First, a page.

How to Help Friends

It can be stressful when a friend comes to you for help and you’re not sure how to help them! Luckily, there are four easy things to do and remember to help a friend in an abusive dating relationship! Your friend obviously trusts and believes in you enough to come to you for help – now try your best to be there and support them!

1. Remember that Relationships are Complex

Relationships are complex, whether they’re dating relationships, family relationships, or friendships. People stay in abusive relationships for many different reasons: because they’re in love, because they feel responsible for the abuse, because they blame themselves, because they hope that bad parts will go away and the good parts will stay – and many more.

Though you may feel like you know the “easy” or “right” answer for your friend, you have to remember that your friend is the expert in their life and will make the decision that they feel is best for them (Remember the Friends Wheel!). It can be hard, but respect their decision and find other ways to support them.

There are also barriers for people who want to get help. It’s important to keep all of this in mind when talking to a friend.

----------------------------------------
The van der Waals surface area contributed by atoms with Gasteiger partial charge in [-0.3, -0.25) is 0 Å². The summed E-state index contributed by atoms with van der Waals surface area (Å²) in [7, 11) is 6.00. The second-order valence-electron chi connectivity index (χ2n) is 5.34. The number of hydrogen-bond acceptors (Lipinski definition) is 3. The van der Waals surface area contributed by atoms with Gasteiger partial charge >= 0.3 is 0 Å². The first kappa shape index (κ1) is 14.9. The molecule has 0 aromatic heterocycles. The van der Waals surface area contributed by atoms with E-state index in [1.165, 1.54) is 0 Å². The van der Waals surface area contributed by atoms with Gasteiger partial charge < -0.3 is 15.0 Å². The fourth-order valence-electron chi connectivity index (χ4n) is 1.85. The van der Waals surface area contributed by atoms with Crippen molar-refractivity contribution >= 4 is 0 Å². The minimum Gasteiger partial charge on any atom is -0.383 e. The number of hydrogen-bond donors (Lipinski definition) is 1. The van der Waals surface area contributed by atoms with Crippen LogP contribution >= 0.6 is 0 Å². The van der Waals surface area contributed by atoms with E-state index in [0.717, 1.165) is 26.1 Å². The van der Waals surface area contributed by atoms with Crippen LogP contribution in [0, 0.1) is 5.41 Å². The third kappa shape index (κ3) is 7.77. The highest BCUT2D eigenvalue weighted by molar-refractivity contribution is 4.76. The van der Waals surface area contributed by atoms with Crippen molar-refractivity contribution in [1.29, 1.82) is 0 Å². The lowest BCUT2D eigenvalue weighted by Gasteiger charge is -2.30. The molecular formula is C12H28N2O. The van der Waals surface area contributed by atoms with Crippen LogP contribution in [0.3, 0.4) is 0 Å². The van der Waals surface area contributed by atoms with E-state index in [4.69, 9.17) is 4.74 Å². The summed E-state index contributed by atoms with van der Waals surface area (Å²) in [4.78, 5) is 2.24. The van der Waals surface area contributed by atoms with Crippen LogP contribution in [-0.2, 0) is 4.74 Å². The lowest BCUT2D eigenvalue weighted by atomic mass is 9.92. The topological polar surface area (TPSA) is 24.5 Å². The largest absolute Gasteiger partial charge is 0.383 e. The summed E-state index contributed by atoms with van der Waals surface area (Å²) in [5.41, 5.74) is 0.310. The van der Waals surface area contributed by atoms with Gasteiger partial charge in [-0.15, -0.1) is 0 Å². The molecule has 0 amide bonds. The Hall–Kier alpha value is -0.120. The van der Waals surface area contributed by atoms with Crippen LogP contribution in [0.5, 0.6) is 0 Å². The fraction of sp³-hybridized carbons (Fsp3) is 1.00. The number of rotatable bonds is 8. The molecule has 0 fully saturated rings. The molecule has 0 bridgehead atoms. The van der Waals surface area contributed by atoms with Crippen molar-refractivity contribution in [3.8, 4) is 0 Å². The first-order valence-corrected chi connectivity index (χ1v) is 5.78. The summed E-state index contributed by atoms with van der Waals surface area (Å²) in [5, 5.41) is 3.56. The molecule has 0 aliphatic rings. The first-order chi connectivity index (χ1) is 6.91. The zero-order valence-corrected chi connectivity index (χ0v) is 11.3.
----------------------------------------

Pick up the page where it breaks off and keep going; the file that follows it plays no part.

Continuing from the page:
2. Use the Friend Wheel

The Friend Wheel goes through many different ways that you can help a person who is in an abusive situation. Find out more here.

3. Provide Resources

One of the barriers to getting help is not knowing where to go for help. That is why it’s important that you know how to find and suggest resources in your community for your friend. Even if they do not use them, it’s better to be prepared in case they decide to.

One good resource is the National Teen Dating Abuse Helpline: 1-866-331-9474. This is a 24-hour hotline that you do not have to give your information to. is also a great place to go online for help, information, and resources.

To find more resources that could help you or a friend, see our Resources page!

4. Stay Connected or Reconnect

People who abuse tend to isolate their dating partner from friends and family so that they will be with them more. This controlling behavior leave the survivor of abuse disconnected from friends and family, which can make them feel even more alone.

It’s important to keep in contact with your friend and that they don’t become isolated. Even though this can be hard, it’s important that they remember that they still have you as a friend and support network. Let them know that if they need help or want to talk, they can come to you.